WMIPing Utility

I am working on a project that needs to connect to the SQL Server Reporting Services WMI Provider on remote machines.  I have had to work with a number of issues around security and needed a simple tool to help me diagnose them.  To that end I wrote a simple command line application in C# that allows me to pass in a target WMI Namespace as well as optional user name, password, and domain name values to test connectivity.  I thought some others might find it useful as well so I am posting it here.

You can download my WMIPing utility and the .NET (Visual Studio 2008) source code here.

If you are learning to use WMI from .NET, this may also server as a simple sample project.

Let me know if you use it, like it, hate it, want to change it, etc. However, I reserve no rights so feel free to change it on your own as you wish.

There is a readme included with the utility, but the usage is:

WMIPing <TargetNamespace> [<UserName>] [<DomainName>]

Where:
  <TargetNamespace> = The target WMI namespace to connect to.
                      For example:

                      "root\cimv2"

                      To ping a namespace on a
                      remote machine start the namespace with the target
                      machine name.  For example:

                      "\\<remotemachinename>\root\cimv2"

                      For a remote machine named "MyServer":

                      "\\MyServer\root\cimv2"

  [<UserName>]      = The optional user name to use when connecting remotely
                      You will be prompted for the password to use
  [<DomainName>]    = The domain to use when connecting remotely.
                      Requires <UserName>

FYI, If you are in the same boat as me and need to connect to a SQL Server Reporting Services instance, you can use this utility to test connectivity to the namespace.

WMIPing "\\<ServerName>\root\Microsoft\SqlServer\ReportServer\RS_<InstanceName>\v10" (assuming it is SQL 2008 or SQL 2008 R2)

In my dev environment, my reporting services server name is called “SQLVM” and I have a default instance (MSSQLSERVER) and named instance named “SQL2008”. 

Testing connectivity to the default instance (MSSQLSERVER) on the SQLVM server would look like:

WMIPing "\\SQLVM\root\Microsoft\SqlServer\ReportServer\RS_MSSQLSERVER\v10"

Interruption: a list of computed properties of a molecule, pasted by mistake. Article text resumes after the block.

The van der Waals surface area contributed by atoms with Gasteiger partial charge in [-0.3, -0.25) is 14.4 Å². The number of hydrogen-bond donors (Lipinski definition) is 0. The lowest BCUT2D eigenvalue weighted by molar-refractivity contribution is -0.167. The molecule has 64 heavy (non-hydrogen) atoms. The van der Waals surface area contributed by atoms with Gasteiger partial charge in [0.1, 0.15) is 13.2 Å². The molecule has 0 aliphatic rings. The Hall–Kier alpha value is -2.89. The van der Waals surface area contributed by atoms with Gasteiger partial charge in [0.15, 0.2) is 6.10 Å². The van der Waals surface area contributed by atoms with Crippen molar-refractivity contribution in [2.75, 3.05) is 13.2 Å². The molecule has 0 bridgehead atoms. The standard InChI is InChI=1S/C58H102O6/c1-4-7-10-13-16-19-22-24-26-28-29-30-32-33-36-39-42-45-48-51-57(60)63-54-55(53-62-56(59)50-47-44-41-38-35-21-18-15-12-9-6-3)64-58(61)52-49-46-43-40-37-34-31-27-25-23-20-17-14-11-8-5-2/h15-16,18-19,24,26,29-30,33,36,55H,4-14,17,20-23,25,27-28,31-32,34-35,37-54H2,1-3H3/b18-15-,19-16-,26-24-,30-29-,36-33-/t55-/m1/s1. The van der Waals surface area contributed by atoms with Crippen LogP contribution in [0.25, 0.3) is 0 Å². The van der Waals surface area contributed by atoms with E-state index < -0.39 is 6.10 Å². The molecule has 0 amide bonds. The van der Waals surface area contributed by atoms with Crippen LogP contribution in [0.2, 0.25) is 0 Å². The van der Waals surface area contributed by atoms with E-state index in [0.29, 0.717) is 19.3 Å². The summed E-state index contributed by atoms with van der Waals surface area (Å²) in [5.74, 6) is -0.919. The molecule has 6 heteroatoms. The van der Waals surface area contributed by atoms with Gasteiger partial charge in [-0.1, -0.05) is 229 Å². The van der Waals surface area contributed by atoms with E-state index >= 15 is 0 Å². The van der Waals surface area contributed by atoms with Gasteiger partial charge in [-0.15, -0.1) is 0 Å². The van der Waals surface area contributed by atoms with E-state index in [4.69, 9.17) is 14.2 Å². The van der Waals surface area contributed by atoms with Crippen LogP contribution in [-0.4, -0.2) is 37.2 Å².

Connecting to the “SQL2008” named instance would look like:

WMIPing "\\SQLVM\root\Microsoft\SqlServer\ReportServer\RS_SQL2008\v10"

etc.

The WMIPing utility doesn’t do anything other than test that you can successfully connect from your client machine to the desired WMI namespace on the target server.

Creating Service Principal Names (SPNs)

Through the years I have had to create a Service Principal Names on servers in Active Directory for one reason or another. So far in the past, I have always used the SETSPN.EXE utility from the support tools that ships with Windows to create thos SPNs. SETSPN however was never that friendly of a tool to me.

Today, I discovered through a few locations on the net that you could also use ADSIEDIT.MSC (also ships in the support tools with Windows) to manage SPNs. Cool. Basically once you have installed the support tools you can run ADSIEDIT.MSC.

From within there, navigate through the tree to the computer or user account you are trying to edit SPNs for. Right click on the CN=… entry for the item and select “properites”. On the “Attribute Editor” tab double click on the “servicePrincipalName” attribute to manage the SPNs for that object. Pretty handy, and more intuitive than the SETSPN.EXE command line.

Shadowing Console Sessions with Remote Desktop

I use remote desktop all the time to connect to servers. One of my favorite features that I discovered some months back was the ability to connect directly to the console session of a server by using the mstsc … /console command line switch or the “connect to console:i:1″ entry in an rdp file. This is great when you need to connect to the console of the server to access programs that are running there. However, there can still be only a single person logged into a console at a time so when you connect remotely, you kick of anybody that might have been currently signed in there.

Today when I was bouncing around the net, I found another cool feature that allows you to shadow another session. I am sure all of this is old news to Citrix or App mode Terminal Services admins, but my limited experience with Terminal Services in the past makes this a gem of a discovery.

Basically shadowing a session allows you to watch via remote desktop what the user of the session is doing. You can shadow the console session itself by using the “shadow 0″ (that is a zero) command line in another remote session.

Microsoft has a KB article that describes how to do all of this at:
http://support.microsoft.com/kb/278845

Cool stuff!